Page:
TB Drug May Fight Other Diseases Yet Avoid Resistance
Chemists from the University of Illinois are studying a new multi-targeted tuberculosis drug that could treat other diseases and yet avoid resistance.
SQ109 is a drug made by pharmaceutical company Sequella for the treatment of tuberculosis. Together with their collaborators, the researchers studied how the drug SQ109 attacked tuberculosis bacterium and how it can be modified to target other pathogens from yeast to malaria. The drug could become the basis for the class of a broad-spectrum of drugs that act against different fungal infections, parasites, and bacteria.
University of Illinois chemistry professor Eric Oldfield, leader of the team, said, “Drug resistance is a major public health threat. We have to make new antibiotics, and we have to find ways to get around the resistance problem. And one way to do that is with multi-target drugs. Resistance in many cases arises because there’s a specific mutation in the target protein so the drug will no longer bind. Thus, one possible route to attacking the drug resistance problem will be to devise drugs that don’t have just one target, but two or three targets.”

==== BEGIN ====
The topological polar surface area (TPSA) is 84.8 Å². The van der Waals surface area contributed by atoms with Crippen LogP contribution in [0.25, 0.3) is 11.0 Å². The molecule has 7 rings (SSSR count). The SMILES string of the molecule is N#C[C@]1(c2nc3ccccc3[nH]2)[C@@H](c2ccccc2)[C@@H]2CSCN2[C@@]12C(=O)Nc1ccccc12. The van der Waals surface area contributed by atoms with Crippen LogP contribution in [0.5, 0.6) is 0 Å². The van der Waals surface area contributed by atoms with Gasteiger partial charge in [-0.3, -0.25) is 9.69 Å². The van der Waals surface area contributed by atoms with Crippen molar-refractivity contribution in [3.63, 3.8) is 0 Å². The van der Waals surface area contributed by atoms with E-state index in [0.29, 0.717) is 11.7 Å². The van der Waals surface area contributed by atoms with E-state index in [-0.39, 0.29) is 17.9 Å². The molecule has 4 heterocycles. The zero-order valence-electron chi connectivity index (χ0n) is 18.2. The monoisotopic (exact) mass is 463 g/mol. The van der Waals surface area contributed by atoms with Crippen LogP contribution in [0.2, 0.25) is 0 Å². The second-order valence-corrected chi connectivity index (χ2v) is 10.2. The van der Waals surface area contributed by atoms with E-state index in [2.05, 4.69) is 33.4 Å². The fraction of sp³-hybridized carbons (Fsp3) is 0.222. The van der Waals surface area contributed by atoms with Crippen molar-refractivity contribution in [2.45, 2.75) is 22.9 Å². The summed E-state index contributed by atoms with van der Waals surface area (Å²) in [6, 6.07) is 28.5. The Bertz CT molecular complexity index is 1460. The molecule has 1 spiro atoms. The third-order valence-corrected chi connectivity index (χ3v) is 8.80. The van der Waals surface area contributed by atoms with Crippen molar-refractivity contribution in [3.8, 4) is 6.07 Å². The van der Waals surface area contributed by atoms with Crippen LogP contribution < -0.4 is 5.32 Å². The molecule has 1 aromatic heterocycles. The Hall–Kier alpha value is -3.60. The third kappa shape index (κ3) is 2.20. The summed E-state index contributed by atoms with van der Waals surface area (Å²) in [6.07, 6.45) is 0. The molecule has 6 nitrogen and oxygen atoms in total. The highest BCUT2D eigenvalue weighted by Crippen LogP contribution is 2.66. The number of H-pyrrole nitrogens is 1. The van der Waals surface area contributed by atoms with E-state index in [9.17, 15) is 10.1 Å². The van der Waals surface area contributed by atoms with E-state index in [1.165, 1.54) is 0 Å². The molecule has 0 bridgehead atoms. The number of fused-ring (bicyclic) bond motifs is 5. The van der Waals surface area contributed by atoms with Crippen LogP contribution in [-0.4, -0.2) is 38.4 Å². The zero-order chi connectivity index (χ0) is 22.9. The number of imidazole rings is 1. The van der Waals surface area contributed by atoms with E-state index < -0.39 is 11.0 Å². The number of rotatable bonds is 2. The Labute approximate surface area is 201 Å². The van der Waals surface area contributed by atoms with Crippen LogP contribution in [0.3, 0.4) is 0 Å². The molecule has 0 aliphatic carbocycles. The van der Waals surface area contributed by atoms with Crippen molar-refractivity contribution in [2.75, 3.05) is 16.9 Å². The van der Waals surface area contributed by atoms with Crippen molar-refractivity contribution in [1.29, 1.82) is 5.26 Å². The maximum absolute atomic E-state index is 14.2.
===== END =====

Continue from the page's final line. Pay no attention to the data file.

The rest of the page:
The team found that SQ109 blocked other proteins which play a part in critical functions in bacteria, parasites, and fungi, but not humans. The drug inhibited enzymes and possessed uncoupling action which makes the cell membrane permeable. Professor Oldfield and his team then made a dozen chemical analogs of SQ109 and tested it against certain classes of pathogens. “Given its chemical structure, we thought that some of the enzymes that we study as cancer and anti-parasitic drug targets also could be SQ109 targets. We hoped that we could make some analogs that would be more potent against tuberculosis, and maybe even against parasites.”
Findings show that SQ109 analogs could be tweaked for maximum effectiveness. One analog was discovered to be five times more effective against TB bacterium than the original drug. Other analogs also killed parasites which cause the most serious and common form of malaria.
The team’s work is supported by the National Institutes of Health and is currently focused on working with international collaborators for possible application of the drug analogs against infectious diseases such as Chagas’ disease, leishmaniasis, and sleeping sickness.